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The poem also permeates with this intense sadness that borders on resignation. Lucille Clifton articulates the depressing and distressing sense that racial violence is so ingrained in American society that it persists through centuries and generations. The bodies of those targeted because of their skin color pile up over the decades, and each murder shocks but not enough to inspire meaningful or lasting change.
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African Americans

Lucille Clifton often focused her poetic prowess on illustrating Black experiences in America. This poem is without a doubt one of her more affecting pieces, and not just because it was based on the real-life hateful murder of a Black man in Texas in 1998. What makes it all the more impactful is the lack of hope that many of the poet's verses contain.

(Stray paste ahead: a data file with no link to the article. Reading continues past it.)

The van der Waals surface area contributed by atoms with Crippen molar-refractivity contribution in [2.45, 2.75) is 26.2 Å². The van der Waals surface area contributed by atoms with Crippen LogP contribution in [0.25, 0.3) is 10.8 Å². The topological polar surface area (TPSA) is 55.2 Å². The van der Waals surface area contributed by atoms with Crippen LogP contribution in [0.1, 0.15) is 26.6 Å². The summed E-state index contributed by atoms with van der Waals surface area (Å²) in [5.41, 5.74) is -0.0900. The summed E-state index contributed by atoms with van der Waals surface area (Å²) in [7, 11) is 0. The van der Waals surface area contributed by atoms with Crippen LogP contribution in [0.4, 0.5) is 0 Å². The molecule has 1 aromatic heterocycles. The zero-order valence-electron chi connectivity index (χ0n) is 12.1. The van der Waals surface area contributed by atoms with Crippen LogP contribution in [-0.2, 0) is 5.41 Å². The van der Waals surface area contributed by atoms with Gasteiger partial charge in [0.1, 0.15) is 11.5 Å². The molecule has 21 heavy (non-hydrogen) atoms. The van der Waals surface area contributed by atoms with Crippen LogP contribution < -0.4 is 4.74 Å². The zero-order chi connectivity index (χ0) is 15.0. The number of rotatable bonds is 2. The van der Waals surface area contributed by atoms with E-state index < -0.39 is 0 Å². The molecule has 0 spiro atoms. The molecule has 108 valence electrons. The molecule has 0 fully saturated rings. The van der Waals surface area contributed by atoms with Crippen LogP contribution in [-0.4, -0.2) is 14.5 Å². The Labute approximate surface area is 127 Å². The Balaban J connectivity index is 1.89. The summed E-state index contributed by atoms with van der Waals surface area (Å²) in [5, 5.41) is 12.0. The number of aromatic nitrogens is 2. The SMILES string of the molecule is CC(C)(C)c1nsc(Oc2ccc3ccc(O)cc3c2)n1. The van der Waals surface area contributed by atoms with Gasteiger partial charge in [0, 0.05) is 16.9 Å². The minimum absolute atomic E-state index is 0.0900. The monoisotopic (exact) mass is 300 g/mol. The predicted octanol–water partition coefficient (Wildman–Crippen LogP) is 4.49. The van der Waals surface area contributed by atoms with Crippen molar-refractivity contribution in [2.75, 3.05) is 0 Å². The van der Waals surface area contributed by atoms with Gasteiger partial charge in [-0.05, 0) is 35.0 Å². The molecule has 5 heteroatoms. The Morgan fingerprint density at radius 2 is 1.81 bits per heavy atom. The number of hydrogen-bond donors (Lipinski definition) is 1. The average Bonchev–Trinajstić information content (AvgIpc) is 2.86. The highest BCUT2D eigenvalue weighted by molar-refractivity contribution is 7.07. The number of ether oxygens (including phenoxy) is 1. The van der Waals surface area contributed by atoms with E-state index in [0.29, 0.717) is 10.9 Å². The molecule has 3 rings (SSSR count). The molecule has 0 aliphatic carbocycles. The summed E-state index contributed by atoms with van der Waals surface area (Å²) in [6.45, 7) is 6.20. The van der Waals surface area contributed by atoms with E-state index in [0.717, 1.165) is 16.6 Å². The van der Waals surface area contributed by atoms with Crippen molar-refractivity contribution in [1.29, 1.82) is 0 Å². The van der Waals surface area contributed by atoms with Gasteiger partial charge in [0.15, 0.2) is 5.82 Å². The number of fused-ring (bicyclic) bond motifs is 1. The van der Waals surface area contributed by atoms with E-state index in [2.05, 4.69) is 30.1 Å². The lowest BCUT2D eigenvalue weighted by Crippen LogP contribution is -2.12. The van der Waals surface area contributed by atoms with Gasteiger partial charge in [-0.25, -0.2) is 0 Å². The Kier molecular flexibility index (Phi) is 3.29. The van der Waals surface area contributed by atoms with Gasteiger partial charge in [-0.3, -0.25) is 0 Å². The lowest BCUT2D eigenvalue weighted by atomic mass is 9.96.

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A topic addressed in Lucille Clifton's poem is the idea of humanity; as the target of white supremacists, James Byrd Jr. is dehumanized and murdered because they don't see him as a person. Yet this lack of respect for the life of another human being reveals their own vacant humanity; to inflict such cruelty is revealed as incongruent with possessing humanity.
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Racism is, of course, a central topic explored in Lucille Clifton's poem. It is a portrait of racial violence, one that dives into the real-life murder of James Byrd Jr. as a means of exposing the ways in which racism still exists in America and that, at any moment, a Black person can become the victim of such cruel and barbaric actions.